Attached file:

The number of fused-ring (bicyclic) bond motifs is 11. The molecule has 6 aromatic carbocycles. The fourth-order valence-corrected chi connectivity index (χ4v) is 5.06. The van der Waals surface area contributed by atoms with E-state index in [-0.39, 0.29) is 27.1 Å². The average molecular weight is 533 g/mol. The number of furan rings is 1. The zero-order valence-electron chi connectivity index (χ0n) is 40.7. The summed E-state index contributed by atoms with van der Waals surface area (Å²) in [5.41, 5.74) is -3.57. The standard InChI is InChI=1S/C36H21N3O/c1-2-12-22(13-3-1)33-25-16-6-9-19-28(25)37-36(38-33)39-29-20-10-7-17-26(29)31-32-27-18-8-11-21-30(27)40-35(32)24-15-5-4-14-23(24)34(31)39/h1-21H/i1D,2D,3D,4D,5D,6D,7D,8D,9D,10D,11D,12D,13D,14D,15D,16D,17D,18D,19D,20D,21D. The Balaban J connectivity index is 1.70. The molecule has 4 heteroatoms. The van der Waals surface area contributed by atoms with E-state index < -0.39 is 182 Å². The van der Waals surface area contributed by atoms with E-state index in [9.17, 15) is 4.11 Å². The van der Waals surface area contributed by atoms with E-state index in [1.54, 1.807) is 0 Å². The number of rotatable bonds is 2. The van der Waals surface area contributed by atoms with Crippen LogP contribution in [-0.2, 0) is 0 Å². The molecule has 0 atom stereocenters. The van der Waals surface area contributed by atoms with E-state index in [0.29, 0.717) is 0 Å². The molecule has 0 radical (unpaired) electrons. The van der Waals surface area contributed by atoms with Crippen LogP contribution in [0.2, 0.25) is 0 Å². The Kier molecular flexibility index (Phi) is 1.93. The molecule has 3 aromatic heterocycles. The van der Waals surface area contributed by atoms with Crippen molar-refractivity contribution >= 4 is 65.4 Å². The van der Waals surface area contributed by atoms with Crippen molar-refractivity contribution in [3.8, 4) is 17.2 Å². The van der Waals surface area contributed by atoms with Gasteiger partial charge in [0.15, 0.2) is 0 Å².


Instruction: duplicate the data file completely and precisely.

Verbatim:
The number of fused-ring (bicyclic) bond motifs is 11. The molecule has 6 aromatic carbocycles. The fourth-order valence-corrected chi connectivity index (χ4v) is 5.06. The van der Waals surface area contributed by atoms with E-state index in [-0.39, 0.29) is 27.1 Å². The average molecular weight is 533 g/mol. The number of furan rings is 1. The zero-order valence-electron chi connectivity index (χ0n) is 40.7. The summed E-state index contributed by atoms with van der Waals surface area (Å²) in [5.41, 5.74) is -3.57. The standard InChI is InChI=1S/C36H21N3O/c1-2-12-22(13-3-1)33-25-16-6-9-19-28(25)37-36(38-33)39-29-20-10-7-17-26(29)31-32-27-18-8-11-21-30(27)40-35(32)24-15-5-4-14-23(24)34(31)39/h1-21H/i1D,2D,3D,4D,5D,6D,7D,8D,9D,10D,11D,12D,13D,14D,15D,16D,17D,18D,19D,20D,21D. The Balaban J connectivity index is 1.70. The molecule has 4 heteroatoms. The van der Waals surface area contributed by atoms with E-state index < -0.39 is 182 Å². The van der Waals surface area contributed by atoms with E-state index in [9.17, 15) is 4.11 Å². The van der Waals surface area contributed by atoms with E-state index in [1.54, 1.807) is 0 Å². The number of rotatable bonds is 2. The van der Waals surface area contributed by atoms with Crippen LogP contribution in [-0.2, 0) is 0 Å². The molecule has 0 atom stereocenters. The van der Waals surface area contributed by atoms with E-state index in [0.29, 0.717) is 0 Å². The molecule has 0 radical (unpaired) electrons. The van der Waals surface area contributed by atoms with Crippen LogP contribution in [0.2, 0.25) is 0 Å². The Kier molecular flexibility index (Phi) is 1.93. The molecule has 3 aromatic heterocycles. The van der Waals surface area contributed by atoms with Crippen molar-refractivity contribution >= 4 is 65.4 Å². The van der Waals surface area contributed by atoms with Crippen molar-refractivity contribution in [3.8, 4) is 17.2 Å². The van der Waals surface area contributed by atoms with Gasteiger partial charge in [0.15, 0.2) is 0 Å².